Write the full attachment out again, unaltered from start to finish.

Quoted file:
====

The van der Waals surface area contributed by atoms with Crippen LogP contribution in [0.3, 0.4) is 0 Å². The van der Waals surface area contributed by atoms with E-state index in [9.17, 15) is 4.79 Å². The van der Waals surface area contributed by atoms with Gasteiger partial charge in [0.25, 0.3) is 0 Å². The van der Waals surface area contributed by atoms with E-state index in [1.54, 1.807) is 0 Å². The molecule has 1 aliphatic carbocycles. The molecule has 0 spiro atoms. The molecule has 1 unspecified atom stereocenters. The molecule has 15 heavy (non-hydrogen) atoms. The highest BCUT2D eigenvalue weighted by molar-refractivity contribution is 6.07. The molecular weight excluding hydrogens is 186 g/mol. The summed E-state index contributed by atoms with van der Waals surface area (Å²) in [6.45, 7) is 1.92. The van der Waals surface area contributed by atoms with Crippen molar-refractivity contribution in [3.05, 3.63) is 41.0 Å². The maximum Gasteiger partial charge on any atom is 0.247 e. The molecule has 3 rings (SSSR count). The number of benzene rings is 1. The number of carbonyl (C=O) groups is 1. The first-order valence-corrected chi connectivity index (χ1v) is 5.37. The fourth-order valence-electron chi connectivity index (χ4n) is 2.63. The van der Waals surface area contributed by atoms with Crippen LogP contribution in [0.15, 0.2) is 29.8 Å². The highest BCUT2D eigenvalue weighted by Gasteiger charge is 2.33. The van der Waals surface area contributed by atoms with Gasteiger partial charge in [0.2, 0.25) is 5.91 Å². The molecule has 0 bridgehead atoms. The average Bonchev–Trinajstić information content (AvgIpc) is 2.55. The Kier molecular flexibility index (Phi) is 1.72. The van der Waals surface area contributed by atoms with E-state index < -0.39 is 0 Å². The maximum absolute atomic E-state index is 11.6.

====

The van der Waals surface area contributed by atoms with Crippen LogP contribution in [0.3, 0.4) is 0 Å². The van der Waals surface area contributed by atoms with E-state index in [9.17, 15) is 4.79 Å². The van der Waals surface area contributed by atoms with Gasteiger partial charge in [0.25, 0.3) is 0 Å². The van der Waals surface area contributed by atoms with E-state index in [1.54, 1.807) is 0 Å². The molecule has 1 aliphatic carbocycles. The molecule has 0 spiro atoms. The molecule has 1 unspecified atom stereocenters. The molecule has 15 heavy (non-hydrogen) atoms. The highest BCUT2D eigenvalue weighted by molar-refractivity contribution is 6.07. The molecular weight excluding hydrogens is 186 g/mol. The summed E-state index contributed by atoms with van der Waals surface area (Å²) in [6.45, 7) is 1.92. The van der Waals surface area contributed by atoms with Crippen molar-refractivity contribution in [3.05, 3.63) is 41.0 Å². The maximum Gasteiger partial charge on any atom is 0.247 e. The molecule has 3 rings (SSSR count). The number of benzene rings is 1. The number of carbonyl (C=O) groups is 1. The first-order valence-corrected chi connectivity index (χ1v) is 5.37. The fourth-order valence-electron chi connectivity index (χ4n) is 2.63. The van der Waals surface area contributed by atoms with Crippen LogP contribution in [0.15, 0.2) is 29.8 Å². The highest BCUT2D eigenvalue weighted by Gasteiger charge is 2.33. The van der Waals surface area contributed by atoms with Gasteiger partial charge in [0.2, 0.25) is 5.91 Å². The molecule has 0 bridgehead atoms. The average Bonchev–Trinajstić information content (AvgIpc) is 2.55. The Kier molecular flexibility index (Phi) is 1.72. The van der Waals surface area contributed by atoms with E-state index < -0.39 is 0 Å². The maximum absolute atomic E-state index is 11.6.